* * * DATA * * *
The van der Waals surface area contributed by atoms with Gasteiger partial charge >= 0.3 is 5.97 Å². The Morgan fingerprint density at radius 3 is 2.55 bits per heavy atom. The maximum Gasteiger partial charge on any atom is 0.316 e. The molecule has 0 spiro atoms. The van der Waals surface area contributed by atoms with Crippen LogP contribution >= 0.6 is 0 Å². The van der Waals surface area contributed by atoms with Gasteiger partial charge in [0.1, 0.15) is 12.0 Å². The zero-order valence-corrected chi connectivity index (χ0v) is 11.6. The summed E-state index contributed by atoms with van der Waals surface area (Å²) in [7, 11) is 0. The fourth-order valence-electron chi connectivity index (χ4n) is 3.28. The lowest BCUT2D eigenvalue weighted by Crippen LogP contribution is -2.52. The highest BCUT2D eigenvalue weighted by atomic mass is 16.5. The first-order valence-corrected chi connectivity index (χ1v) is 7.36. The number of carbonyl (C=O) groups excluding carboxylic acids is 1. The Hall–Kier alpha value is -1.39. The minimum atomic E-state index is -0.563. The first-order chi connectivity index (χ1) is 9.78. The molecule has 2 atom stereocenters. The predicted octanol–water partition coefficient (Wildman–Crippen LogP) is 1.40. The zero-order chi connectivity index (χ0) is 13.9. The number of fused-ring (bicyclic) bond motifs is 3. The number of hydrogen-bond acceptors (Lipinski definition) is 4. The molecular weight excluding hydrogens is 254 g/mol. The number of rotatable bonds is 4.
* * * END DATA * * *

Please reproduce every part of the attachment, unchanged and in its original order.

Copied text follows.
The van der Waals surface area contributed by atoms with Gasteiger partial charge >= 0.3 is 5.97 Å². The Morgan fingerprint density at radius 3 is 2.55 bits per heavy atom. The maximum Gasteiger partial charge on any atom is 0.316 e. The molecule has 0 spiro atoms. The van der Waals surface area contributed by atoms with Crippen LogP contribution >= 0.6 is 0 Å². The van der Waals surface area contributed by atoms with Gasteiger partial charge in [0.1, 0.15) is 12.0 Å². The zero-order valence-corrected chi connectivity index (χ0v) is 11.6. The summed E-state index contributed by atoms with van der Waals surface area (Å²) in [7, 11) is 0. The fourth-order valence-electron chi connectivity index (χ4n) is 3.28. The lowest BCUT2D eigenvalue weighted by Crippen LogP contribution is -2.52. The highest BCUT2D eigenvalue weighted by atomic mass is 16.5. The first-order valence-corrected chi connectivity index (χ1v) is 7.36. The number of carbonyl (C=O) groups excluding carboxylic acids is 1. The Hall–Kier alpha value is -1.39. The minimum atomic E-state index is -0.563. The first-order chi connectivity index (χ1) is 9.78. The molecule has 2 atom stereocenters. The predicted octanol–water partition coefficient (Wildman–Crippen LogP) is 1.40. The zero-order chi connectivity index (χ0) is 13.9. The number of fused-ring (bicyclic) bond motifs is 3. The number of hydrogen-bond acceptors (Lipinski definition) is 4. The molecular weight excluding hydrogens is 254 g/mol. The number of rotatable bonds is 4.